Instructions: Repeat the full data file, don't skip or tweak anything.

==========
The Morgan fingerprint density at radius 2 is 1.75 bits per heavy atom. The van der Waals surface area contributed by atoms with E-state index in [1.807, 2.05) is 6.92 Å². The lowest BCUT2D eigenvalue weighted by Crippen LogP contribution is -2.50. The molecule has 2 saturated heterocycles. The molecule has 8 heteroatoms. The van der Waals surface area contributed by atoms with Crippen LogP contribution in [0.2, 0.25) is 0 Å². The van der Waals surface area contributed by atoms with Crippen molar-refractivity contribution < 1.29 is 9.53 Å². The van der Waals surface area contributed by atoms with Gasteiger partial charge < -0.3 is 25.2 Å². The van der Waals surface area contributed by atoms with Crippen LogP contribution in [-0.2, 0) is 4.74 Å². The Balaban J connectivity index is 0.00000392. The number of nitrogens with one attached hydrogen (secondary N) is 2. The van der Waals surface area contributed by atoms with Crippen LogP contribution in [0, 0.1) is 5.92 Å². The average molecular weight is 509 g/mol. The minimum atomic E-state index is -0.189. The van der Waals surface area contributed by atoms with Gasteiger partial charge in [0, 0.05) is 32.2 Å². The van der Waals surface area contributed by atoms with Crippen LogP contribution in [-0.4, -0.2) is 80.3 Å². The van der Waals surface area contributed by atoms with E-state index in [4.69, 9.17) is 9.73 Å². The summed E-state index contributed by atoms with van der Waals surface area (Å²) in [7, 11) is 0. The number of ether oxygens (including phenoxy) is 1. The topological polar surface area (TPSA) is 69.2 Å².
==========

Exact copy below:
The Morgan fingerprint density at radius 2 is 1.75 bits per heavy atom. The van der Waals surface area contributed by atoms with E-state index in [1.807, 2.05) is 6.92 Å². The lowest BCUT2D eigenvalue weighted by Crippen LogP contribution is -2.50. The molecule has 2 saturated heterocycles. The molecule has 8 heteroatoms. The van der Waals surface area contributed by atoms with Crippen LogP contribution in [0.2, 0.25) is 0 Å². The van der Waals surface area contributed by atoms with Crippen molar-refractivity contribution < 1.29 is 9.53 Å². The van der Waals surface area contributed by atoms with Gasteiger partial charge < -0.3 is 25.2 Å². The van der Waals surface area contributed by atoms with Crippen LogP contribution in [-0.2, 0) is 4.74 Å². The Balaban J connectivity index is 0.00000392. The number of nitrogens with one attached hydrogen (secondary N) is 2. The van der Waals surface area contributed by atoms with Crippen LogP contribution in [0, 0.1) is 5.92 Å². The average molecular weight is 509 g/mol. The minimum atomic E-state index is -0.189. The van der Waals surface area contributed by atoms with Gasteiger partial charge in [0, 0.05) is 32.2 Å². The van der Waals surface area contributed by atoms with Crippen LogP contribution in [-0.4, -0.2) is 80.3 Å². The van der Waals surface area contributed by atoms with E-state index in [4.69, 9.17) is 9.73 Å². The summed E-state index contributed by atoms with van der Waals surface area (Å²) in [7, 11) is 0. The number of ether oxygens (including phenoxy) is 1. The topological polar surface area (TPSA) is 69.2 Å².